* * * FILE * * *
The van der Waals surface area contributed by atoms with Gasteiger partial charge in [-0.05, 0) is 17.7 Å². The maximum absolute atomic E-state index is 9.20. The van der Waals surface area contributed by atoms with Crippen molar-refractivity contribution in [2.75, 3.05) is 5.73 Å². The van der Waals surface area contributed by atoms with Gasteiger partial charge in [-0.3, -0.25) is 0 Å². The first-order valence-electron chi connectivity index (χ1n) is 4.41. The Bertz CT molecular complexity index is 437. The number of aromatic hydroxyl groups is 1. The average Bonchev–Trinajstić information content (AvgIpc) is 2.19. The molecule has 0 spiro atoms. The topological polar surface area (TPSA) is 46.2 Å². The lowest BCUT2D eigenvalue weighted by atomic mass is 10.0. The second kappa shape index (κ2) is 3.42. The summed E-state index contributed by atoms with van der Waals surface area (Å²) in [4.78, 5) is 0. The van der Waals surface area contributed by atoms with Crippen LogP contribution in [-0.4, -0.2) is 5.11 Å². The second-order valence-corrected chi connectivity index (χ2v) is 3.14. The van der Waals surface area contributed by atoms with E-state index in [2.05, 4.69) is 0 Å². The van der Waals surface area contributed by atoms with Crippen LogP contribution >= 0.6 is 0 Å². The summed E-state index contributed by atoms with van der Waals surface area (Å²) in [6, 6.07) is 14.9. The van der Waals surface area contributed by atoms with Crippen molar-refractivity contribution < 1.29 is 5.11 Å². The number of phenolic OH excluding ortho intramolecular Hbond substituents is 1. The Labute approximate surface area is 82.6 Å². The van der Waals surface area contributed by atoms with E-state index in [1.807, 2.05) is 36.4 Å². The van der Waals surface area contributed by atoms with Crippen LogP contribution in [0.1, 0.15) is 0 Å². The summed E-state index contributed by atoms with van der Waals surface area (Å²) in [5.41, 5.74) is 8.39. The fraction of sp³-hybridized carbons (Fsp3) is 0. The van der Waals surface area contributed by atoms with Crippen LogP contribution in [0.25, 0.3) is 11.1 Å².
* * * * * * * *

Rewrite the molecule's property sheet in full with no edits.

The van der Waals surface area contributed by atoms with Gasteiger partial charge in [-0.05, 0) is 17.7 Å². The maximum absolute atomic E-state index is 9.20. The van der Waals surface area contributed by atoms with Crippen molar-refractivity contribution in [2.75, 3.05) is 5.73 Å². The van der Waals surface area contributed by atoms with Gasteiger partial charge in [-0.3, -0.25) is 0 Å². The first-order valence-electron chi connectivity index (χ1n) is 4.41. The Bertz CT molecular complexity index is 437. The number of aromatic hydroxyl groups is 1. The average Bonchev–Trinajstić information content (AvgIpc) is 2.19. The molecule has 0 spiro atoms. The topological polar surface area (TPSA) is 46.2 Å². The lowest BCUT2D eigenvalue weighted by atomic mass is 10.0. The second kappa shape index (κ2) is 3.42. The summed E-state index contributed by atoms with van der Waals surface area (Å²) in [4.78, 5) is 0. The van der Waals surface area contributed by atoms with Crippen LogP contribution in [-0.4, -0.2) is 5.11 Å². The second-order valence-corrected chi connectivity index (χ2v) is 3.14. The van der Waals surface area contributed by atoms with E-state index in [2.05, 4.69) is 0 Å². The van der Waals surface area contributed by atoms with Crippen LogP contribution >= 0.6 is 0 Å². The summed E-state index contributed by atoms with van der Waals surface area (Å²) in [6, 6.07) is 14.9. The van der Waals surface area contributed by atoms with Crippen molar-refractivity contribution < 1.29 is 5.11 Å². The number of phenolic OH excluding ortho intramolecular Hbond substituents is 1. The Labute approximate surface area is 82.6 Å². The van der Waals surface area contributed by atoms with E-state index in [1.807, 2.05) is 36.4 Å². The van der Waals surface area contributed by atoms with Crippen LogP contribution in [0.1, 0.15) is 0 Å². The summed E-state index contributed by atoms with van der Waals surface area (Å²) in [5.41, 5.74) is 8.39. The fraction of sp³-hybridized carbons (Fsp3) is 0. The van der Waals surface area contributed by atoms with Crippen LogP contribution in [0.25, 0.3) is 11.1 Å².